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Caroline Melanie Lee, 60, was charged with felony 3rd-degree child abuse after she allegedly struck a student at Darnell-Cookman School of the Medical Arts in Jacksonville in the face, causing them to bleed from the nose.
According to a Duvall Schools Police report, the dispute began when the school district made an Instagram post last Wednesday congratulating Lee for being named Teacher of the Year.

1. Is "them" correct? Shouldn't it be "it", since the face was bleeding?


2. Can "on" replace "for" without a change in meaning?



Thanks.
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Yoong Liat1. Is "them" correct? Shouldn't it be "it", since the face was bleeding?

No, "it" would be weird. "them" refers to the student. The use of "they/them/their" for a person of unknown/unspecified sex is a common workaround for the lack of specific pronouns in English. It is very common in conversational speech, but can look more or less horrible in writing, depending on context. To my eye this is a moderately grating example, coming as it does after "a student". Opinions may vary.

Yoong Liat2. Can "on" replace "for" without a change in meaning?

Yes.

Comments  
Yoong Liat1. Is "them" correct? Shouldn't it be "it", since the face was bleeding?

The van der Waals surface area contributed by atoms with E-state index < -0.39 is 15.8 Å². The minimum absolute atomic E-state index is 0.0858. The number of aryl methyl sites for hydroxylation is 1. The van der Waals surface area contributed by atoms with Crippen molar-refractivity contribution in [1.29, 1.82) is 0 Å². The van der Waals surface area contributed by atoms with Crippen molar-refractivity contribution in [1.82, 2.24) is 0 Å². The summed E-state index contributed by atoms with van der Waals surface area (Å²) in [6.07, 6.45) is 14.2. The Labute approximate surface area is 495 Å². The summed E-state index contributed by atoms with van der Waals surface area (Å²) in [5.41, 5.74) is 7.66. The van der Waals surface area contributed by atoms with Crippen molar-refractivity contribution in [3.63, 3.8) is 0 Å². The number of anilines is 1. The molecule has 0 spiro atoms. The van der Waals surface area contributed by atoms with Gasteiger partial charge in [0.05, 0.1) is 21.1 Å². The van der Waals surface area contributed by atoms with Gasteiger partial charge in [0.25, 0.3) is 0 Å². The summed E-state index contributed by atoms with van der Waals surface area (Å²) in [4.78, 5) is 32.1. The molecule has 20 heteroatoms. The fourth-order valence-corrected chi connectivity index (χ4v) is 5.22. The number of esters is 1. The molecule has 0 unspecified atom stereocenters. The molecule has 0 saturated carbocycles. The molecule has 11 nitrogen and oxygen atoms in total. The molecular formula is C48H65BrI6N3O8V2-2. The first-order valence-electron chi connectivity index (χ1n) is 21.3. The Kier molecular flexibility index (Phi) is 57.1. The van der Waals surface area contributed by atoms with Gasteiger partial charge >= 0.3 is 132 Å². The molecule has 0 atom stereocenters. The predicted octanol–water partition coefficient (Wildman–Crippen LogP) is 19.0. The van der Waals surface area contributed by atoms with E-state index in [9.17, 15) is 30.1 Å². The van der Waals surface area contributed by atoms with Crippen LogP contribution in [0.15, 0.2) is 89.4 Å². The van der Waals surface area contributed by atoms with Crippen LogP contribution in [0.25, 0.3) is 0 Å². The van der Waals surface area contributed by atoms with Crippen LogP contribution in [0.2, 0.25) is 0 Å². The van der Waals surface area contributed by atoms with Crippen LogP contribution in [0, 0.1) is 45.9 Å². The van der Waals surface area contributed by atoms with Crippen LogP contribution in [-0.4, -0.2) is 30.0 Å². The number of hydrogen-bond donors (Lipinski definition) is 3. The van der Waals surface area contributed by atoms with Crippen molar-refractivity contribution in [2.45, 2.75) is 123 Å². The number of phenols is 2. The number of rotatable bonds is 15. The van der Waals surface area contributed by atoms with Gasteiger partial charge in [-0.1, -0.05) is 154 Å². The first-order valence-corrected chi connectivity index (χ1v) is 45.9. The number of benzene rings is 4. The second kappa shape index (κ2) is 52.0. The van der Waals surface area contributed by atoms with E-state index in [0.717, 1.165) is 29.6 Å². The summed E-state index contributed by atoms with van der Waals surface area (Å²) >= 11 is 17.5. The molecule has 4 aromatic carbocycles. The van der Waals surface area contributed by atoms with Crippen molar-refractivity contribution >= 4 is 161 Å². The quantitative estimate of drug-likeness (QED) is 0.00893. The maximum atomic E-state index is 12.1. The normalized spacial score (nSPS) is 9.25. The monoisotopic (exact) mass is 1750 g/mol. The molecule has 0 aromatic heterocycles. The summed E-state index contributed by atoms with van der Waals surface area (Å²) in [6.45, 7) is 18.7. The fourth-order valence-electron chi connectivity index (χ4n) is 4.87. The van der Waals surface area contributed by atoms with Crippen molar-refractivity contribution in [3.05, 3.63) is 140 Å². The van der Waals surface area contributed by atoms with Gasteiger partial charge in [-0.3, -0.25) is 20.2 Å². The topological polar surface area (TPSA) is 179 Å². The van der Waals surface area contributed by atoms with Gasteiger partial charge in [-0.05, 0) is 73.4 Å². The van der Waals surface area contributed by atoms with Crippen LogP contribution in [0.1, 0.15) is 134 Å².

"Them" does not refer to the face, and it could not because the face could not bleed from the nose, as a matter of sense. The student bled from the nose. The writer used "them" to refer to the student because "them" has become the de facto unisex singular pronoun, used when the sex doesn't matter or when you want to hide it, as here. You can't identify children in cases like this. This "they/them" is also used as an extreme PC dodge to cover what some call "gender" because the male/female dichotomy leaves out people who can't or won't be described that simply. Actually, they (there it is again) hid the child's sex by saying "the nose" instead of "his nose" or "her nose".

Yoong Liat2. Can "on" replace "for" without change in meaning?

You do see "on" on that setting, but "for" is better.

 GPY's reply was promoted to an answer.